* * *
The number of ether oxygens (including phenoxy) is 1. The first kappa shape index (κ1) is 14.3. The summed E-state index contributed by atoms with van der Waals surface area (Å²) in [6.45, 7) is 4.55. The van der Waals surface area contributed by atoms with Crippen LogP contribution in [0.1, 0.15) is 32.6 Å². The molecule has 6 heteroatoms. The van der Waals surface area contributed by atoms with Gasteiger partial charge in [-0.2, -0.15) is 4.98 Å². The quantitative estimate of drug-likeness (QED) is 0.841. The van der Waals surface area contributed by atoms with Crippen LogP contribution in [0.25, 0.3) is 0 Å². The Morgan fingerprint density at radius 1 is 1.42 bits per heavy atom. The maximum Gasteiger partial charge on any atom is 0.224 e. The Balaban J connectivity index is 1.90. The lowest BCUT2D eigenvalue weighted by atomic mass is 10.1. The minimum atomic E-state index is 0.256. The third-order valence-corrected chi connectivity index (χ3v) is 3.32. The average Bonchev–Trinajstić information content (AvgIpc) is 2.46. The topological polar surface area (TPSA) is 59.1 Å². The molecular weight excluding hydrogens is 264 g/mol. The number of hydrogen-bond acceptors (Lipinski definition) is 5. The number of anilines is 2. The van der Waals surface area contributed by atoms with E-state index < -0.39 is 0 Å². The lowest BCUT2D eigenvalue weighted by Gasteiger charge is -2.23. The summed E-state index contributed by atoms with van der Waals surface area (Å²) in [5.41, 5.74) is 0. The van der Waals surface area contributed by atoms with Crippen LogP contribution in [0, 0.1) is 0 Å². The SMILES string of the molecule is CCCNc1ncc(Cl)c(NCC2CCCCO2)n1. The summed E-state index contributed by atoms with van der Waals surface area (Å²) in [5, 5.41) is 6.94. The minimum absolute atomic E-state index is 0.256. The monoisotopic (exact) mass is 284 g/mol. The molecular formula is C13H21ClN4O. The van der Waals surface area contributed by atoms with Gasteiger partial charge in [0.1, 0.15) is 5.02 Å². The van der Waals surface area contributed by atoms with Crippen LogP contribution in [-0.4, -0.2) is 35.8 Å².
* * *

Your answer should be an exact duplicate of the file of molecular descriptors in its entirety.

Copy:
The number of ether oxygens (including phenoxy) is 1. The first kappa shape index (κ1) is 14.3. The summed E-state index contributed by atoms with van der Waals surface area (Å²) in [6.45, 7) is 4.55. The van der Waals surface area contributed by atoms with Crippen LogP contribution in [0.1, 0.15) is 32.6 Å². The molecule has 6 heteroatoms. The van der Waals surface area contributed by atoms with Gasteiger partial charge in [-0.2, -0.15) is 4.98 Å². The quantitative estimate of drug-likeness (QED) is 0.841. The van der Waals surface area contributed by atoms with Crippen LogP contribution in [0.25, 0.3) is 0 Å². The Morgan fingerprint density at radius 1 is 1.42 bits per heavy atom. The maximum Gasteiger partial charge on any atom is 0.224 e. The Balaban J connectivity index is 1.90. The lowest BCUT2D eigenvalue weighted by atomic mass is 10.1. The minimum atomic E-state index is 0.256. The third-order valence-corrected chi connectivity index (χ3v) is 3.32. The average Bonchev–Trinajstić information content (AvgIpc) is 2.46. The topological polar surface area (TPSA) is 59.1 Å². The molecular weight excluding hydrogens is 264 g/mol. The number of hydrogen-bond acceptors (Lipinski definition) is 5. The number of anilines is 2. The van der Waals surface area contributed by atoms with E-state index < -0.39 is 0 Å². The lowest BCUT2D eigenvalue weighted by Gasteiger charge is -2.23. The summed E-state index contributed by atoms with van der Waals surface area (Å²) in [5.41, 5.74) is 0. The van der Waals surface area contributed by atoms with Crippen LogP contribution in [0, 0.1) is 0 Å². The SMILES string of the molecule is CCCNc1ncc(Cl)c(NCC2CCCCO2)n1. The summed E-state index contributed by atoms with van der Waals surface area (Å²) in [5, 5.41) is 6.94. The minimum absolute atomic E-state index is 0.256. The monoisotopic (exact) mass is 284 g/mol. The molecular formula is C13H21ClN4O. The van der Waals surface area contributed by atoms with Gasteiger partial charge in [0.1, 0.15) is 5.02 Å². The van der Waals surface area contributed by atoms with Crippen LogP contribution in [-0.4, -0.2) is 35.8 Å².